May 21 2008
Dear Mrs Ford,
It’s hard to read the blurb for “Road to Love” without mentally comparing it to the Mother of All Depression Era-Widow-Marries-Ex-Con-Hero novels but I think your book will stand on its own merits. Initially upon reading the blurb I thought, “I’ve read this before. I’ve seen it done excellently
before. What else is there to write about this plot?” The answer is: a lot.
It has great period details (at least from what my mother has told me about growing up in that era) and a realistic view of what women alone faced then. The patronizing attitude as Kate tried to discover the truth about the robbery, the patronizing attitude of Doyle feeling he knows what’s best for Kate and her children and that she’d give in and let him run her life, her fears of revealing too much about her widowhood to any passing man. And of course the same problems that still face today’s women such as balancing work and home life, child raising, and being both mother and father to their children.
This is life before antibiotics, before baby formula, before drip dry clothes, before huge grocery stores. Death from diseases was common, women had to sweep their floors and wash dishes by hand after boiling the water to do it in, families were much more dependent on what they grew or raised themselves and even young children were expected to pitch in and help in any way they could.
Hatcher has let guilt drive him down the back-roads and rails for 10 years. In this age of shrugging off responsibility to others for our own actions, it takes a shifted mindset to try to understand how he’s let this go on for so long and how he still doesn’t plan on letting go of his burden and remorse. I like that you don’t build up a mountain and then present us with a molehill for Hatcher’s past. He did have problems, he did get into the fight and grievous harm resulted. He does have reason to feel guilty. Perhaps he dismisses the harsh words his father spoke to him a little quickly but he’s had ten years to feel the responsibility was his and that he doesn’t deserve forgiveness.
Kate is such a strong person but I’m glad you didn’t turn her into a superwoman capable of running her farm single-handedly or being unwaveringly serene in the face of the issues confronting her. She has moments of self doubt, times when her children try her patience and instances when no matter how hard she tries, things just don’t go her way. She works things out as best she can with the skills and feelings that seem realistic for 1932.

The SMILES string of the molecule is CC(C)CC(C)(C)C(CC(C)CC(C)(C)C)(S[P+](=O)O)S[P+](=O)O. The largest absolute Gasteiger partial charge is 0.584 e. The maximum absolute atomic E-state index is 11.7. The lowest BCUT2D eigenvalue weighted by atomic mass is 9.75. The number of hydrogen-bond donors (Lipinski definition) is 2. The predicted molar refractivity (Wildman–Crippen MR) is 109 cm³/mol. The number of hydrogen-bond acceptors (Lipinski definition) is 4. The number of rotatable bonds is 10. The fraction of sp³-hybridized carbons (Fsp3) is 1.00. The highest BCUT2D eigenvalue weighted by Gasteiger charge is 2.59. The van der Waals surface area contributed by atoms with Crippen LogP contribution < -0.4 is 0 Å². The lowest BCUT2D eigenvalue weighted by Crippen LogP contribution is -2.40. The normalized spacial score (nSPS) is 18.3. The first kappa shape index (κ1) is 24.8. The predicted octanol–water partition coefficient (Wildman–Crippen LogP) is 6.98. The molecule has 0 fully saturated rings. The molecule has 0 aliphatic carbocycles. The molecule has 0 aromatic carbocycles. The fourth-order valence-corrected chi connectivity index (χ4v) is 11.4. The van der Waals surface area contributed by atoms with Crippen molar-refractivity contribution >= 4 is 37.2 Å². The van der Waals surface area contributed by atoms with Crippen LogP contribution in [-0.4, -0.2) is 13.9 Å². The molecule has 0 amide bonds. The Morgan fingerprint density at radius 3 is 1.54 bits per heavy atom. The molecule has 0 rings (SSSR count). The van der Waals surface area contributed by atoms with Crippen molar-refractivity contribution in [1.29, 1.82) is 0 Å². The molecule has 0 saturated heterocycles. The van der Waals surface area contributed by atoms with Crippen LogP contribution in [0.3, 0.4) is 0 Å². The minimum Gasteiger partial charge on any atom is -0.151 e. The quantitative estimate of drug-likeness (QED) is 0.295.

I can certainly understand her need to keep her farm. After a rootless childhood, security and a roof over her head would be things she’d cling to at all costs. Plus this is the Depression when so many lost their homes and farms. Kate’s seen hobos tramping by her farm for years and she wants to spare her children that fate. The fact that she’s willing to trade all this to help Hatcher speaks of how deep her love for him is.
Children usually don’t work for me in romances but I liked Dougie and Mary. Though Mary tried my patience as much as she probably did Kate’s, her reactions to stress and change reflect the loss of her father. And thank you for having them act and speak as real children. No lisping angels here.
Kate’s dragging courtship with Doyle gave me a few problems. How could she have not seen anything about his possessiveness and dictatorial style? Or had she just brushed it off, knowing she didn’t want to marry him and being willing to put up with it for a man’s companionship to public events?
I felt the conflict was reasonable and character based. Hatcher won’t allow himself to stay in one place as he doesn’t want to bring trouble to anyone, including himself – and doesn’t feel worthy of having a home or people to care about anymore. Kate can’t get anyone to understand just how much the farm means to her and that even with all the hard work involved in keeping it going, she won’t easily give it up.
This is a faith based romance and despite your stated intentions not to preach at your readers, I still wondered how I would feel about reading a “Steeple Hill Love Inspired Historical.” I think you manage to tell a story of two people who have strong faith without turning the story into a pulpit. The frequent Biblical quotations make sense in a book set during an era when church attendance was higher and memorizing scripture a more common thing. I didn’t feel the story was too platonic without any bedroom scenes nor did I miss them. I did feel a connection between Kate and Hatcher. One that I’m certain will be fulfilled. B